The problem is realising the physical laws onto the theoria at the very moment. I do not have problems seeing solution after Second Coming, for it will all new become - the nature will be changed, thus the laws will be changed. But at the moment, what is and how it is, I just do not know.

    The real problem is separation of physical laws (time-space) at the moment with in-body Theotokos being in the same time-space as spiritual Saints (for their bodies are still burried).

    So, there are just some porblems in trying to tackle this subject.

    Adding to that the very essence of the problem, that we are not supposed to know (for, if we were we would) and you get a even bigger problem.

    Confused? I am.
     
  8. Marjorie

    Marjorie Senior Veteran

    +173
    Catholic
    Single
    I think there is an excellent point made in this thread. We often talk about the Orthodox way of understanding the afterlife, and we also often talk about the Resurrection, but we tend to separate these thoughts when obviously they are THE SAME THING. Some Orthodox theologian needs to write an article that discusses the Orthodox afterlife (i.e. presence of God as heaven and hell) in terms of the BODILY RESURRECTION, which is our only hope and the source of our faith.

    Anyway, to the OP-- hades does not mean "the lake of fire"-- that word is gehenna. Remember that most Orthodox texts were written in Greek. The word hades just refers to death itself.

    in IC XC,
    Marjorie
     
  9. Tube Socks Dude

    Tube Socks Dude Senior Member

    +130
    Christian
    Married
    Is is truly heretical for an Orthodox Christian to believe that theosis is possible after death?

    Maverick
     
  10. Tube Socks Dude

    Tube Socks Dude Senior Member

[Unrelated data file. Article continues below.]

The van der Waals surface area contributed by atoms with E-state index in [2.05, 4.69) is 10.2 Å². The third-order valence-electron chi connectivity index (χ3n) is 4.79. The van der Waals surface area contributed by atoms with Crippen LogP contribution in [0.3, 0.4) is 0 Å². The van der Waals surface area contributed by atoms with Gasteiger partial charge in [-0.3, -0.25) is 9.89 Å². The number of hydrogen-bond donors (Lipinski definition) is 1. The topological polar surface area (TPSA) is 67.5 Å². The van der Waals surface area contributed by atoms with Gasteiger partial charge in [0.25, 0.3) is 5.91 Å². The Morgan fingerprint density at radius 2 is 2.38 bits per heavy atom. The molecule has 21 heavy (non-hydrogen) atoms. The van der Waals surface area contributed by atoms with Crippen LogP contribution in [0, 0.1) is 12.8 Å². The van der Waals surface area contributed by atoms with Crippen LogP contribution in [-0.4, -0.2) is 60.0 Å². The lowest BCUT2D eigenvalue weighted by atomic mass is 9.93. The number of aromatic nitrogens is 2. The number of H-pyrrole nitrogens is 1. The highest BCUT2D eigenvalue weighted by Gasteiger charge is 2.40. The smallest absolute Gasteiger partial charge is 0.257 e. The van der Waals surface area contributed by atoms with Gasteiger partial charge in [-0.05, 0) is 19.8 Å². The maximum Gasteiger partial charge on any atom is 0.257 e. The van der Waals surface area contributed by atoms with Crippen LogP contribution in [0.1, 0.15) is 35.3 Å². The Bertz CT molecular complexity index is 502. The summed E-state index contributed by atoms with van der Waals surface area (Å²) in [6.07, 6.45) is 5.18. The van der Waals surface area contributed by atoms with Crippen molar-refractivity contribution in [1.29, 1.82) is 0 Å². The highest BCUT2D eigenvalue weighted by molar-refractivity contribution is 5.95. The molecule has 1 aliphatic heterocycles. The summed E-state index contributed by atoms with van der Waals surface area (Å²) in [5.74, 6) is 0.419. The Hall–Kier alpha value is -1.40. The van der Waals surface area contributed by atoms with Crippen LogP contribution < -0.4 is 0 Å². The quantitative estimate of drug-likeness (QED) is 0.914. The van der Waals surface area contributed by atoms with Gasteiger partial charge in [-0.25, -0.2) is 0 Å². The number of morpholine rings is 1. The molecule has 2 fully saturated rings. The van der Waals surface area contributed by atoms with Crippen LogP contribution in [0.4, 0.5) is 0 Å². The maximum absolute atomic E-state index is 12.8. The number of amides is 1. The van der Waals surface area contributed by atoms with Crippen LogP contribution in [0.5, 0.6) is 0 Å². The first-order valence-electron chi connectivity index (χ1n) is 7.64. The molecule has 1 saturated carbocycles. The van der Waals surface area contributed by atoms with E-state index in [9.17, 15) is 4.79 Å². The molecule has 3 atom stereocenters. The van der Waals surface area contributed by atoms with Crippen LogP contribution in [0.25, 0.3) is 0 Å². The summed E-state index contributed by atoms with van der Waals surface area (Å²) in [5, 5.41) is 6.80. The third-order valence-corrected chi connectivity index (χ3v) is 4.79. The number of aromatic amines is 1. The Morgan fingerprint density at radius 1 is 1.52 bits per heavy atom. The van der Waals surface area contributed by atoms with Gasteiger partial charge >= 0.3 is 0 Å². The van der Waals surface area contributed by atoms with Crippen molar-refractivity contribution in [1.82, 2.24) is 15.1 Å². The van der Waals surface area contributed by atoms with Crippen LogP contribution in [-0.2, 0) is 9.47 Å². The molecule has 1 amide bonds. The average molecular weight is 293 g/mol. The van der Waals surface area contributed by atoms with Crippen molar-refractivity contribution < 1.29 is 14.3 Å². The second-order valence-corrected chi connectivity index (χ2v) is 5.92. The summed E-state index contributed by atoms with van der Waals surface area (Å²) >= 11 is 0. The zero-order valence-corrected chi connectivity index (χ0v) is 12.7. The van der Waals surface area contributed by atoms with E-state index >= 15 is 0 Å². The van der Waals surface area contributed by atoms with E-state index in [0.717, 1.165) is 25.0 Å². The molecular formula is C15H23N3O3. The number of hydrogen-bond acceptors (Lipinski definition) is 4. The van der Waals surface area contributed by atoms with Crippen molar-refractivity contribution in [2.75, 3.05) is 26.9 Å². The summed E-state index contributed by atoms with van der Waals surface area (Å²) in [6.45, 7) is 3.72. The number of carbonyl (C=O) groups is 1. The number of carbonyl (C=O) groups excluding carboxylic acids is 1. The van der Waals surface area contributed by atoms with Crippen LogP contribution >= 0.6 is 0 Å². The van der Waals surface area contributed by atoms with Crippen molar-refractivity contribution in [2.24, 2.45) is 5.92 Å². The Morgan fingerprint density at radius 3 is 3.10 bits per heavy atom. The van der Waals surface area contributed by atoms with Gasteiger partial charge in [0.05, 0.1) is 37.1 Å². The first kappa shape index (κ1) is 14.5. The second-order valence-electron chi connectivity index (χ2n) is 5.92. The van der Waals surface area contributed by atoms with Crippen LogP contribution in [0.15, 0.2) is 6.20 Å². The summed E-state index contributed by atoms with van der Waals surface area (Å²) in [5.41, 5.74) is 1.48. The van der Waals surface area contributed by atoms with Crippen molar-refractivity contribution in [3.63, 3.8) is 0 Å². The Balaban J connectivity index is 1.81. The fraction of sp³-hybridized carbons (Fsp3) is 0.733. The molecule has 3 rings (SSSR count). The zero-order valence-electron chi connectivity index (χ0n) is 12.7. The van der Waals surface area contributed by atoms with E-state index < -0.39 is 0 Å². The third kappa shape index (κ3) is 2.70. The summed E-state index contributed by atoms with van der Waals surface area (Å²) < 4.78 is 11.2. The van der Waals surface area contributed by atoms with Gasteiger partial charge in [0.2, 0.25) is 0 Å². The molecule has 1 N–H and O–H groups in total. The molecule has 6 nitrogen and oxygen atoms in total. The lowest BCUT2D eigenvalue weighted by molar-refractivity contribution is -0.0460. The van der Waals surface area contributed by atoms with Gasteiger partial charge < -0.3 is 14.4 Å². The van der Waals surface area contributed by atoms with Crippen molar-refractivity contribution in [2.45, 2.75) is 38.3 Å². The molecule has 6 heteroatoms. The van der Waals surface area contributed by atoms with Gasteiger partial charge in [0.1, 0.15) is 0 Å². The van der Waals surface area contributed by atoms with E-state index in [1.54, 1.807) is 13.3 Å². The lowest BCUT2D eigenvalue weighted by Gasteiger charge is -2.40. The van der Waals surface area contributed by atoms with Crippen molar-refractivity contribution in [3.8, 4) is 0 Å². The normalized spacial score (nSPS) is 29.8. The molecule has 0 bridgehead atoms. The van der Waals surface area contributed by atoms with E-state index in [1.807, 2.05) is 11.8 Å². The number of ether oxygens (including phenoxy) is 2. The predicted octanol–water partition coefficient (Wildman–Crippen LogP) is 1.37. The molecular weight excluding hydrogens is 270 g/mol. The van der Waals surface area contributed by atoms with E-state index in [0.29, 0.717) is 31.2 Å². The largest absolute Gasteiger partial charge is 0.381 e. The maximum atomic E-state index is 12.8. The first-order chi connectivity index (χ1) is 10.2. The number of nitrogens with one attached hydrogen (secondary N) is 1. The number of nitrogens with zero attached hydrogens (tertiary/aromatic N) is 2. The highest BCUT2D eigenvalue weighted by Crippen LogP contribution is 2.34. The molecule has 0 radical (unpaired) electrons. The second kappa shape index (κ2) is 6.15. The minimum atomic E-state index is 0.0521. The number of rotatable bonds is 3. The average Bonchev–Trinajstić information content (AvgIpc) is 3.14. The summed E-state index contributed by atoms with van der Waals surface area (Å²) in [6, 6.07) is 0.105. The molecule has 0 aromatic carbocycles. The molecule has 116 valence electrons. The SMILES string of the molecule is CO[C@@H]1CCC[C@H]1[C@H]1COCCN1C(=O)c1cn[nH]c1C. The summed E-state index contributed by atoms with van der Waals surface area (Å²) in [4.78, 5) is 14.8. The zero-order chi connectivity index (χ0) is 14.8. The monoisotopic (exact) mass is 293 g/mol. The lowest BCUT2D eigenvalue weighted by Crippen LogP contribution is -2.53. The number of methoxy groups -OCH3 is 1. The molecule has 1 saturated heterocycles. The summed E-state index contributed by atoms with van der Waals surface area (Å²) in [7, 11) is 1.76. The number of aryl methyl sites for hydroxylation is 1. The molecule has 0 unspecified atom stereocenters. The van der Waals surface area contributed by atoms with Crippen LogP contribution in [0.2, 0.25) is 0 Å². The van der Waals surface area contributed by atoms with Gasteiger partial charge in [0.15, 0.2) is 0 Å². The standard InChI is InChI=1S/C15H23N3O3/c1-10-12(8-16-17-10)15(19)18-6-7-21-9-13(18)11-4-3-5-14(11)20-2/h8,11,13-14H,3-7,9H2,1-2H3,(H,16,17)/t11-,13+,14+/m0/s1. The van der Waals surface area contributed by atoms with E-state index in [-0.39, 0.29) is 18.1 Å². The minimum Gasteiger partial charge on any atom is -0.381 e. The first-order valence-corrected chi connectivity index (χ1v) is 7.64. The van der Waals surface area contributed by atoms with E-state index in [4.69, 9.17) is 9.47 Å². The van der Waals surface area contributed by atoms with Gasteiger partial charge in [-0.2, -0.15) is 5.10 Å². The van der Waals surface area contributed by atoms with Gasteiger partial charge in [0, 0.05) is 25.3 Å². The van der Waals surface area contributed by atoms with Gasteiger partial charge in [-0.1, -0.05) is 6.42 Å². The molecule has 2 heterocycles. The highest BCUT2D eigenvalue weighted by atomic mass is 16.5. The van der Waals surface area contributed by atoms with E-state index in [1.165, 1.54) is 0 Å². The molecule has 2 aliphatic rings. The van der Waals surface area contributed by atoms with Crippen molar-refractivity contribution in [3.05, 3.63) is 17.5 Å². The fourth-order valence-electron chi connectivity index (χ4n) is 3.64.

+130
    Christian
    Married
    If I understand him correctly, I like what Gregory of Nyssa has to says about this issue of time-space. His word for time extension (lacking in the divinity) is diastema, which is a term he employs for the spacial-temporal dimension. It is that field which allows an unlimited amount of events to unfold. Our experience of its structure is primarily horizontal, not vertical, for it moves from the past to the future as common experience relates. Gregory associates the most basic taxis of our experience, time or chronos, with three constant characteristics or akolouthia: beginning (arkhe), middle (mesoteta) and end (telos). Since the limited nature of space and time falls under the domain of chronos, the place where taxis and akolouthia are found, I believe Gregory says that theosis is a process or (epektasis), which only takes place during the created ages, not beyond. This cosmos had a beginning (arkhe)and will have an end (telos). Yet to the cosmos, as being of creation, there corresponds a proper time, aion or "age" (e.g. I Cor 2:6). This is a period of time proper to the cosmos, and hence internally limited and qualified as the time during which creation is extended. This character of cosmic time permits us to speak of the beginning of time, as well as the consumation of time. Therefore, Gregory seems to teach that theosis occurs between the arkhe and telos of time, rather than in the unchanging eternal state. I hope I understand what he has written correctly. Someone let me know if I am wrong.

    Maverick :cool:
     
  11. Marjorie

    Marjorie Senior Veteran

    +173
    Catholic
    Single
    I think you misread him... he said what bothered him was the idea that theosis was IMpossible after death.

    We believe that we will move from glory to glory infinitely after death... risen life in Christ, which goes on forever, is theosis. You know the writings of St. Gregory of Nyssa though, so you know about his very dynamic writings on the life to come. His writings on that topic are very Orthodox.

    In IC XC,
    Marjorie
     
Thread Status:
Not open for further replies.
Loading...